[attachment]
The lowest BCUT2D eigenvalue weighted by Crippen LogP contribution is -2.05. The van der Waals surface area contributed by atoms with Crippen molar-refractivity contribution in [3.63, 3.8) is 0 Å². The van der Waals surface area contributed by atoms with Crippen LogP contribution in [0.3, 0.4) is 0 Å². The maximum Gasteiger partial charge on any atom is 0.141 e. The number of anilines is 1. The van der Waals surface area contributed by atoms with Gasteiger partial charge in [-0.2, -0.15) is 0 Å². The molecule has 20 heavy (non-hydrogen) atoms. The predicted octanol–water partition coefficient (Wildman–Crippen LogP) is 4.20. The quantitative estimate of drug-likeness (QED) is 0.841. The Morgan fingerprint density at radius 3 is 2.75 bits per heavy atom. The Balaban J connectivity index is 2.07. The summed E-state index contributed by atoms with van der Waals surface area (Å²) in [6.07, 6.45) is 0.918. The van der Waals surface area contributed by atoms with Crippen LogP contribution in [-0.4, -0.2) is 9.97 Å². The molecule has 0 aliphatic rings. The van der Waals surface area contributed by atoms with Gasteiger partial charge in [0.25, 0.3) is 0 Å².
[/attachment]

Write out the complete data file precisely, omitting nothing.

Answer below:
The lowest BCUT2D eigenvalue weighted by Crippen LogP contribution is -2.05. The van der Waals surface area contributed by atoms with Crippen molar-refractivity contribution in [3.63, 3.8) is 0 Å². The van der Waals surface area contributed by atoms with Crippen LogP contribution in [0.3, 0.4) is 0 Å². The maximum Gasteiger partial charge on any atom is 0.141 e. The number of anilines is 1. The van der Waals surface area contributed by atoms with Gasteiger partial charge in [-0.2, -0.15) is 0 Å². The molecule has 20 heavy (non-hydrogen) atoms. The predicted octanol–water partition coefficient (Wildman–Crippen LogP) is 4.20. The quantitative estimate of drug-likeness (QED) is 0.841. The Morgan fingerprint density at radius 3 is 2.75 bits per heavy atom. The Balaban J connectivity index is 2.07. The summed E-state index contributed by atoms with van der Waals surface area (Å²) in [6.07, 6.45) is 0.918. The van der Waals surface area contributed by atoms with Crippen LogP contribution in [-0.4, -0.2) is 9.97 Å². The molecule has 0 aliphatic rings. The van der Waals surface area contributed by atoms with Gasteiger partial charge in [0.25, 0.3) is 0 Å².